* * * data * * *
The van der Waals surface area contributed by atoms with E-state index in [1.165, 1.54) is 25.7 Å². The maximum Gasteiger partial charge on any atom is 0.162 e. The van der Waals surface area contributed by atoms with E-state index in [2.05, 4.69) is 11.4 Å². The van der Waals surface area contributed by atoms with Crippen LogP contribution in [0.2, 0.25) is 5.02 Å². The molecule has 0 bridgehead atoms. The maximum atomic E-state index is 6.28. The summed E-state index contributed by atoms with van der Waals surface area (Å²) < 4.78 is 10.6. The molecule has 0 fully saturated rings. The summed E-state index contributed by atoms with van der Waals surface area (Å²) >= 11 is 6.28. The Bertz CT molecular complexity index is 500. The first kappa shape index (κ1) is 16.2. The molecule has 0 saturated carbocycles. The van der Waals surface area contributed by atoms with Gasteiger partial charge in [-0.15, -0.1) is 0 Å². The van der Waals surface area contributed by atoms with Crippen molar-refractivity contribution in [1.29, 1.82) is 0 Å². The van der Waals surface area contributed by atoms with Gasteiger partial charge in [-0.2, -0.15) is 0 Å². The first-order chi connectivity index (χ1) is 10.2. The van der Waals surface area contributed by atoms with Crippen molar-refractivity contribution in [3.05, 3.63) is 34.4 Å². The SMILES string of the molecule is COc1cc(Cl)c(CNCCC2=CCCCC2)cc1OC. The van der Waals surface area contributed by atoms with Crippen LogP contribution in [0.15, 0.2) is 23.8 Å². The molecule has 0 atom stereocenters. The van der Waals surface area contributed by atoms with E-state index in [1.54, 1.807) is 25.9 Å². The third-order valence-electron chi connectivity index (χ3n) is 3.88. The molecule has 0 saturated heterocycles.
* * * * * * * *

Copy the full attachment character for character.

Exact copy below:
The van der Waals surface area contributed by atoms with E-state index in [1.165, 1.54) is 25.7 Å². The maximum Gasteiger partial charge on any atom is 0.162 e. The van der Waals surface area contributed by atoms with E-state index in [2.05, 4.69) is 11.4 Å². The van der Waals surface area contributed by atoms with Crippen LogP contribution in [0.2, 0.25) is 5.02 Å². The molecule has 0 bridgehead atoms. The maximum atomic E-state index is 6.28. The summed E-state index contributed by atoms with van der Waals surface area (Å²) < 4.78 is 10.6. The molecule has 0 fully saturated rings. The summed E-state index contributed by atoms with van der Waals surface area (Å²) >= 11 is 6.28. The Bertz CT molecular complexity index is 500. The first kappa shape index (κ1) is 16.2. The molecule has 0 saturated carbocycles. The van der Waals surface area contributed by atoms with Gasteiger partial charge in [-0.15, -0.1) is 0 Å². The van der Waals surface area contributed by atoms with Crippen molar-refractivity contribution in [1.29, 1.82) is 0 Å². The van der Waals surface area contributed by atoms with Gasteiger partial charge in [-0.2, -0.15) is 0 Å². The first-order chi connectivity index (χ1) is 10.2. The van der Waals surface area contributed by atoms with Crippen molar-refractivity contribution in [3.05, 3.63) is 34.4 Å². The SMILES string of the molecule is COc1cc(Cl)c(CNCCC2=CCCCC2)cc1OC. The van der Waals surface area contributed by atoms with Crippen LogP contribution in [0.15, 0.2) is 23.8 Å². The molecule has 0 atom stereocenters. The van der Waals surface area contributed by atoms with E-state index in [1.54, 1.807) is 25.9 Å². The third-order valence-electron chi connectivity index (χ3n) is 3.88. The molecule has 0 saturated heterocycles.